A new addiction treatment center is slated to open in Bellevue by the end of January, bringing a new style of treatment with it.
The Hazelden Betty Ford Foundation is planning on opening an outpatient treatment center in the Overlake Medical Pavilion. Foundation president Mark Mishek said the center will be offering a variety of treatment options ranging in intensity from 12 to 25 hours a week. The center will have a specific focus on opioid addiction.
“We’ve been relentless about examining our clinical model in light of the opioid crisis,” Mishek said.
Central to this is the comprehensive opioid response 12 step process, known as COR-12. The treatment is similar to the Alcoholics Anonymous 12 step process which has a goal of getting patients free from all drugs, including widely prescribed medications suboxone and methadone. Other treatments will be provided as well which utilize anti-craving drugs depending on individual cases.
“We have a specific program that could involve specific medication they may be on, and specific group therapy,” Mishek said.
Much of the center’s focus is on counseling and group therapy. The clinic will only be open on weekdays to start but may expand to weekend hours, too. Treatments span outpatient counseling to partial hospitalization, where patients live on their own or at a sober home and come in for up to 25 hours per week. Other services include mental health and therapy to support recovery as well as psychiatric services, staff psychologists and family therapists.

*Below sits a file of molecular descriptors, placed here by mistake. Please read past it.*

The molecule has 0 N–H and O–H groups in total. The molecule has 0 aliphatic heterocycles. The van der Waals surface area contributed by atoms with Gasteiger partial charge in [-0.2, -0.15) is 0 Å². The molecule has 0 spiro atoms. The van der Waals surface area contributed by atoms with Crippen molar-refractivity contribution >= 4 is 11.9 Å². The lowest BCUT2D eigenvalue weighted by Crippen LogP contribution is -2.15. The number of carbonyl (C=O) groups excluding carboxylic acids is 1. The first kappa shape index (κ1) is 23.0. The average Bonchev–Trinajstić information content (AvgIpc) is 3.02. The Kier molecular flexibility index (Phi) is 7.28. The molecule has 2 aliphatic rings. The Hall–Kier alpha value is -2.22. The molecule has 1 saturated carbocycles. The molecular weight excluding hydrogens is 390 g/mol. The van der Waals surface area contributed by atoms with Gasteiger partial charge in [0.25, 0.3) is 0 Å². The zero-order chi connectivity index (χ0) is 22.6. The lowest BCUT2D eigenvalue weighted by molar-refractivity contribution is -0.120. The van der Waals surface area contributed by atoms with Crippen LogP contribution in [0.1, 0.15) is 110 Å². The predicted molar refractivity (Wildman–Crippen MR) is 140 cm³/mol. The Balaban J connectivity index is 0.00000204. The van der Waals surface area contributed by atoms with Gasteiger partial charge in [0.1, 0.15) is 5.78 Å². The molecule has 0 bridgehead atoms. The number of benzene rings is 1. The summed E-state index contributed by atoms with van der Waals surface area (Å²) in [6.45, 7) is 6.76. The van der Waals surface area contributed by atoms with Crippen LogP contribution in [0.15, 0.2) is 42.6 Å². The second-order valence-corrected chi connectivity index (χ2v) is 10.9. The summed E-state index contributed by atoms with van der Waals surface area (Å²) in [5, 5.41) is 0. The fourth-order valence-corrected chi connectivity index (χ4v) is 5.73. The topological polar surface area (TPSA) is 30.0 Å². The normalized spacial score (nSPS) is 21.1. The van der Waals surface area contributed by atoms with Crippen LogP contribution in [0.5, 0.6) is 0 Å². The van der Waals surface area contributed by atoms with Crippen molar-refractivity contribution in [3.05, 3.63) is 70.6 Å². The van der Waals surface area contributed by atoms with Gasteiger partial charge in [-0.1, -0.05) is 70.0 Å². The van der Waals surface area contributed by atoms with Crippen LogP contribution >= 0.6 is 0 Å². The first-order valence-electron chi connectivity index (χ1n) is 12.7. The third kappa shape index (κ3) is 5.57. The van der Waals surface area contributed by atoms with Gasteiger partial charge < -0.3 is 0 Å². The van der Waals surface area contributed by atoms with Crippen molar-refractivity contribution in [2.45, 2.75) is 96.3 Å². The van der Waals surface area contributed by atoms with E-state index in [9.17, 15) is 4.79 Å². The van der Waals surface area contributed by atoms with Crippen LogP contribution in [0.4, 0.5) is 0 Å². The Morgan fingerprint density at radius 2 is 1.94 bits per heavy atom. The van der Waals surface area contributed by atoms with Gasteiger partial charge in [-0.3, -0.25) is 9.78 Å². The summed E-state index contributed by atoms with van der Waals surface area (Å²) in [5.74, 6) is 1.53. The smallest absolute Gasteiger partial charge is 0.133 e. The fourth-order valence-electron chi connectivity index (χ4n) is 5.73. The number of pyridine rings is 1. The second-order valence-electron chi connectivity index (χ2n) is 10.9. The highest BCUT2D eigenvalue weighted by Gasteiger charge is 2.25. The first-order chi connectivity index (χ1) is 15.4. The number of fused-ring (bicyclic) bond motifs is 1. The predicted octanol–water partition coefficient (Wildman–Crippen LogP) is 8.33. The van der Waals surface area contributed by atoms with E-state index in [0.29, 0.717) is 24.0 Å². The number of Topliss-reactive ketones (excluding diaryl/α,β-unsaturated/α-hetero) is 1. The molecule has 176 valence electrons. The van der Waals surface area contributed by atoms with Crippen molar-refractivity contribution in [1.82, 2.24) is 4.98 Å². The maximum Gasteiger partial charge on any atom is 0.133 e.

The clinic will additionally offer a program called Teen Intervene which focuses on teenagers. It is designed to be a place where parents who find their teenager drinking or doing drugs can bring them in and also involves educational classes for parents. Courses for middle and high school students will be available, as well as juvenile justice intervention.
The clinic itself will be located in 5,500-square-feet at the Overlake Medical Pavilion off 116th Avenue Northeast in Bellevue. The clinic will take up about a half of a floor.
The opioid epidemic in the U.S. has increased dramatically in recent years, with more than 49,000 people dying from overdoses involving the drugs in 2017. Opioids were involved in nearly 68 percent of overdose deaths.
In the same year, 258 people in King County died from opioid-involved overdoses and the percentage of opioid overdoses involving heroin increased from 23 percent in 2008 to 56 percent in 2017, according to the King County Medical Examiner’s Office. The presence of fentanyl in heroin, a much stronger opioid, has caused major problems for health officials across the border in Vancouver, B.C.
While Mishek said Washington state has a proportional number of people using opioids and overdosing when compared to other major metros in the country, many Washingtonians have sought treatment at Hazelden Betty Ford centers in Oregon and California. At one point, their Portland site had more patients from Washington than Oregon. That prompted the clinic to look at expanding to Washington.
“We always felt, and have been planning for a number of years, you know — we really need to go where the patients are,” Mishek said.